Most people know the story of Rahab and know the fact that she was a prostitute. But has history mistaken how we view her story? In this video from Abundance conference, Jen Wilkin seeks to redefine the story of Rahab and view her in a different light than the commentators who have come before her.
Jen Wilkin is an author, speaker, and Bible teacher. She has written a number of books and Bible studies including God of Creation, God of Covenant, Women of the Word, and 1 Peter: A Living Hope in Christ.
The entire video is above, and the complete transcript is below.
Now how has [Rahab] come down to us through history? She’s a woman and a Canaanite and a prostitute. She would have been a social outcast even among her own people.
Here’s the way that she’s often referred to in commentaries. I’m not going to name the names of the commentators, but can I just be honest with you? Male commentators can be super hard on female Bible characters. Abraham can take his wife over to Pharaoh’s house and leave her there for several weeks twice basically. Abimelech and Pharaoh. And we’re like, “But you know what? It’s cool.” And then the women, it’s like, “Mmm. No. You know why she’s a prostitute? Because she wanted to be one.”
So let’s take a look. Let’s see what some of these guys had to say.
One of my favorite commentators refers to her as a “shady lady”.
Matthew Henry, we can give his name out cause he’s long dead. And this does not mean these men are terrible commentators, it’s just a sampling for you. I said I wasn’t gonna say their names, I lied. He’s describing her taking them up on the roof and hiding them under the stocks of flax and he says, “By these stocks of flax it appears that she had at least one of the good characters of the virtuous woman. However, in others of them, she might be deficient. That she sought wool and flax and wrought willingly with her hands. From this instance of her honest industry, one would hope that whatever she had been formally, she was not now a harlot.”
Another well-known commentator, I will not say his name, he says, “We may be appalled at the fact that Rahab was a prostitute or that she was a liar, but the fact is that she was not saved by her works, but by her faith.” Now, don’t miss that we’re supposed to be appalled
And then this is from a book called All The Women of the Bible by a man whose name I very much want to tell you, because I’ve since read other things he said about other women of the Bible. He says this about Rahab: “Like many a young girl today, perhaps she found the restrictions of her respectable home too irksome. She wanted a freer life, a life of thrill and excitement away from the drab monotony of the home giving her birth and protection. So high-spirited and independent, she left her parents, set up her own apartment with dire consequences.” Yeah, right, Herbert. (audience laughs)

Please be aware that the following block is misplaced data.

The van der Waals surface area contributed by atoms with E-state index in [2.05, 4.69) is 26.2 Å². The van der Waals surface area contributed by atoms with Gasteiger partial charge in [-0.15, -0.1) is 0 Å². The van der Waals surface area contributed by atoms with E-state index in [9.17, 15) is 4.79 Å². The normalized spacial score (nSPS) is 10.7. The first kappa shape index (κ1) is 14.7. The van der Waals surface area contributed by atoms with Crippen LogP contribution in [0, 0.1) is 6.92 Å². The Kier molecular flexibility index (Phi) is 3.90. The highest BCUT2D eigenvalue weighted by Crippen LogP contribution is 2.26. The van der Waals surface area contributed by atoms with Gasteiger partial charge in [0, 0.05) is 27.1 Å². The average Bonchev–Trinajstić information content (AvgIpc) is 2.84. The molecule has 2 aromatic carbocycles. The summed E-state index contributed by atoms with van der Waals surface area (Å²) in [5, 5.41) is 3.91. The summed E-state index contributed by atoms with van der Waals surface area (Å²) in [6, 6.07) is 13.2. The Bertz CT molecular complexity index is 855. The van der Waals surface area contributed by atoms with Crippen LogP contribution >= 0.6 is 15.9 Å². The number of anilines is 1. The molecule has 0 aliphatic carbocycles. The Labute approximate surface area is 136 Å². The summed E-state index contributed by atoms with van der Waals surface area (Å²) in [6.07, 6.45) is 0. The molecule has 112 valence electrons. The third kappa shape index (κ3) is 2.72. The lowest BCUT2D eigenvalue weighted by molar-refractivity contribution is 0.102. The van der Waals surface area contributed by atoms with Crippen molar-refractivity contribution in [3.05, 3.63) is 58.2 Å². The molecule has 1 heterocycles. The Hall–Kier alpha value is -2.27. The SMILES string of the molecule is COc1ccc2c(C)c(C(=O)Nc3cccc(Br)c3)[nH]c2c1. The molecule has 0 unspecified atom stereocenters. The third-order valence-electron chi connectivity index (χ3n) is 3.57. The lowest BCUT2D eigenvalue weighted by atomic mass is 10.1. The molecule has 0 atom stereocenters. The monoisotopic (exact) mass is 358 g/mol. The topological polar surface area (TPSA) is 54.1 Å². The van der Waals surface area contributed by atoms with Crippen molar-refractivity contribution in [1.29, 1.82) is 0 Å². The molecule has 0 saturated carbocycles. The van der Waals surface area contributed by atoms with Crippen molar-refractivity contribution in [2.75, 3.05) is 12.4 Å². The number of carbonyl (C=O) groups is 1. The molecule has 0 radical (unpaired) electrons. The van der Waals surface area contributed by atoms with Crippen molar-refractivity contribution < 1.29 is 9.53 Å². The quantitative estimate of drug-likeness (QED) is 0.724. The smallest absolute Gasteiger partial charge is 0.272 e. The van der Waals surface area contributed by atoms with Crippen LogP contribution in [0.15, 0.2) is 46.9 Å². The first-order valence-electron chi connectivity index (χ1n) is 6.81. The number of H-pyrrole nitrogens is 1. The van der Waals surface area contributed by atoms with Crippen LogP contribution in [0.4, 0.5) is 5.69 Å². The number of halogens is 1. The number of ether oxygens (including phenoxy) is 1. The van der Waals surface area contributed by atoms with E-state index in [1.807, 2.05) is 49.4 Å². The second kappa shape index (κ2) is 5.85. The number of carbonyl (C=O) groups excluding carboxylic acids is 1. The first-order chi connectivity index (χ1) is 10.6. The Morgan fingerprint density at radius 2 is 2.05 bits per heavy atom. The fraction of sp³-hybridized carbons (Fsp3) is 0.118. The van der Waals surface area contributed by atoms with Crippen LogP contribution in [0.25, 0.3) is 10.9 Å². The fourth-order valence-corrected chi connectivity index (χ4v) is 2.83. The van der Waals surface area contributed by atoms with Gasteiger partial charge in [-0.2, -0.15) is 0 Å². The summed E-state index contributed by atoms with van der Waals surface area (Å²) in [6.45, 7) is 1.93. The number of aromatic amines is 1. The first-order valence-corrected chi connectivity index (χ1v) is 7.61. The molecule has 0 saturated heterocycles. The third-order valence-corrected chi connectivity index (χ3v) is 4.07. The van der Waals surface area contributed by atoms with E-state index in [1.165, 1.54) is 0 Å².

Because you know what every little girl says? “When I grow up, I just want to be a prostitute.”
History has judged Rahab as a liar and a whore. Is that how we should read her?
I think we’ve grown in our understanding of things. If you were to google the name Rahab right now, do you know what would come up for you? A list of non-profit organizations. And what do you think that they’re involved in? Freeing women from human trafficking.
How do you think a woman gets to be a prostitute in ancient Canaan? I mean, it could be that she chose the profession, but I’ve heard precious few stories in my entire life that would indicate that a woman chooses that, free of any power dynamic, free of anything societal that’s going on. And in fact, we even know from history that it was a common practice in Canaan and other ancient cultures, that when a family could not pay a debt they often had to sell a daughter. It seem far more likely to me that find Rahab in the state that we find her in, not because she wanted to be a prostitute, but because that is where life forced her to be.
We should not be surprised to find a story of redemption, although it is perhaps a little bit of different story than we may have thought it to be because God is always most pleased to work through the last and the least. She is perhaps the perfect person to illustrate that in the kingdom of Heaven, the last shall be first.
Want to see more from Jen? Check out her other LifeWay Voices post: